Another Stereotype of the Month entry:
When Racial Discrimination Is Not Just Black and White
By BRENT STAPLES
The historian John Hope Franklin is black to the naked eye. A boulevard named in his honor runs through Greenwood, the black section of Tulsa, Okla., where he lived as a child. The Franklins are not just black, however, but also Native American. Milley Franklin, Mr. Franklin's grandmother, was one-quarter Choctaw and was raised as Choctaw, attending Indian schools. Her children including John Hope Franklin's father, the lawyer B. C. Franklin are clearly listed on the official tribal rolls that determined who was a member of the Choctaw Nation. The rolls were important, since tribal members got land when the reservations were dissolved.
Americans are often shocked to learn that black Indians exist at all and that Native Americans actually held slaves. Like the white slave owners they emulated, Native Americans often fathered children by enslaved women and occasionally as in Milley Franklin's case treated those children as family. As a result, millions of black Americans are descended from black people who were either members of the tribes during slavery or adopted into them just after Emancipation.
White families have begun to acknowledge mixed-race connections after centuries of denial. But the attitudes of some Native Americans have not evolved in the same way. Both the Seminole and the Cherokee tribes have employed discriminatory policies to prevent black members from receiving tribal benefits and to strip them of the right to vote in tribal elections.
The Interior Department, which oversees the tribal governments through the Bureau of Indian Affairs, has historically regarded this kind of racial discrimination as a violation of 19th-century treaties that required the Indian nations to treat black members as full citizens. But the Bush administration could conceivably change course and actually validate these discriminatory policies.
The relationship between the federal government and the five tribes that were removed from the East to Oklahoma on the Trail of Tears is governed by several laws and treaties. The most important are the treaties of 1866, which required the Seminole, the Creek and the Cherokee to adopt their former slaves as members of the tribes in return for being recognized as sovereign nations. At the time, Washington was grappling with its own former slaves, and the federal government did not want the added burden of those from the Indian nations. The tribes fought black membership from the very beginning, but the federal courts have upheld the treaties again and again.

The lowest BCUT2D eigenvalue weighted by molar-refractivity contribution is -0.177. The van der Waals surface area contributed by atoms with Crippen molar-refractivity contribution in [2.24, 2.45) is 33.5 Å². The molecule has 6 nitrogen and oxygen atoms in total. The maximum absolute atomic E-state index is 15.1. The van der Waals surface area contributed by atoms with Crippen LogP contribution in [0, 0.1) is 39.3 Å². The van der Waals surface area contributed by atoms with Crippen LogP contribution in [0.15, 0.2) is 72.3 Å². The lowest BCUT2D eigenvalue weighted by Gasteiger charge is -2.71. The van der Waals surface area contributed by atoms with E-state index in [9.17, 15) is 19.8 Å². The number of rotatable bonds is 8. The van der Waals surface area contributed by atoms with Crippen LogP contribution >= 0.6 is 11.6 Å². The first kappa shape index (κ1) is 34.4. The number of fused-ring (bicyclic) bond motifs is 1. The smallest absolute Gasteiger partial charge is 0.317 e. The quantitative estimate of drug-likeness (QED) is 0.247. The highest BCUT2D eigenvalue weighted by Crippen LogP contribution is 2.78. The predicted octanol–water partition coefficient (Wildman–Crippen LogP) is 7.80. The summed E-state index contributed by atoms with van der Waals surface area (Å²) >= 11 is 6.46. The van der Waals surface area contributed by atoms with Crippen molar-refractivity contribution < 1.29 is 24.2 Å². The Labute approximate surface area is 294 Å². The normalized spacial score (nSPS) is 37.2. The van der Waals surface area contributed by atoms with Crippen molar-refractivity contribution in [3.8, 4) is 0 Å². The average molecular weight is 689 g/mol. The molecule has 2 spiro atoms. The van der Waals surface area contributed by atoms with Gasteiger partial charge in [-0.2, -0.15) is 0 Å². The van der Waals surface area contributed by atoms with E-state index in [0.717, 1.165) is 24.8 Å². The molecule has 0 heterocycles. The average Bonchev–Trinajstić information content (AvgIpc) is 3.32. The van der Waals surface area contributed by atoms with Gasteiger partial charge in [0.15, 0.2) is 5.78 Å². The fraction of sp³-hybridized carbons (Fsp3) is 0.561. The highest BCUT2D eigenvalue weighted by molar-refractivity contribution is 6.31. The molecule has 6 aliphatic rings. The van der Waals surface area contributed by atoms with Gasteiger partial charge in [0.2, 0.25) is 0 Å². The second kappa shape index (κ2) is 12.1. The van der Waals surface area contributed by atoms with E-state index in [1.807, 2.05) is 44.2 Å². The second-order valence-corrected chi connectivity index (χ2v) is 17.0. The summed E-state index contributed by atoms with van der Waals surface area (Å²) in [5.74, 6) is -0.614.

The federal government has not, however, been consistent when it comes to racial fairness. When it set out to create an authoritative membership roll of all the Native American tribes in the 1890's, the Dawes Commission took the poisonous step of creating segregated rolls, with so-called Blood Indians on one list and black Indians called "Freedmen" on another. The Freedmen sometimes had clearer Native American blood lines than nonblack brethren on the Blood Rolls.
The Dawes segregation has been toxic to race relations within the tribes, which have used the rolls time and again to argue that black Native Americans are not tribal members at all. The argument that blacks are not really Indians is ludicrous in the case of the Seminole, which was a multiracial tribe from its inception. The Seminoles did not exist when Europeans colonized this country but coalesced in the mid-1700's when runaway slaves came together with refugees from other tribes in the Florida wilderness.
The Bureau of Indian Affairs, with the support of the federal district court in Washington, refused to recognize a Seminole government that came to office while black Seminoles were barred from the polls. But Washington may yet buckle in the face of similar discrimination by the Cherokees who are more politically connected than the Seminoles. The federal government insists that it has not taken a "final position." But court documents suggest that the Bureau of Indian Affairs might formally endorse elections in which black Cherokees are barred from voting.
John Hope Franklin, whose family bridges the black and Indian communities, takes a dim view of the attempt to divide the two. He grew up in Oklahoma, where blacks and Indians were "very much involved with each other, not only in terms of friendship but in terms of marriage." He adds: "It is perfectly absurd to talk about dividing Indians and blacks. Any Indians who speak in exclusionary terms do not represent the historic interests or the historic relationships of Indians and blacks."
The tribes argue that they are sovereign nations and can do as they please. But this sounds suspiciously like the "states' rights" dodge raised by the South when blacks were being murdered for seeking the right to vote. Congress placed clear limits on Indian sovereignty in treaties and laws that also guaranteed minority rights. The question is whether Congress will act to ensure those rights or look the other way while they disappear.
Tribal membership is a political matter, not a racial oneeven when Indians are making the determination. See The Essential Facts About Indians Today for details.
As Franklin noted, tribes occasionally adopted Indians from other tribes, whites, or blacks and made them full members. If some tribes wrongly ignore this fact and deny these people membership, they're acting stereotypically.
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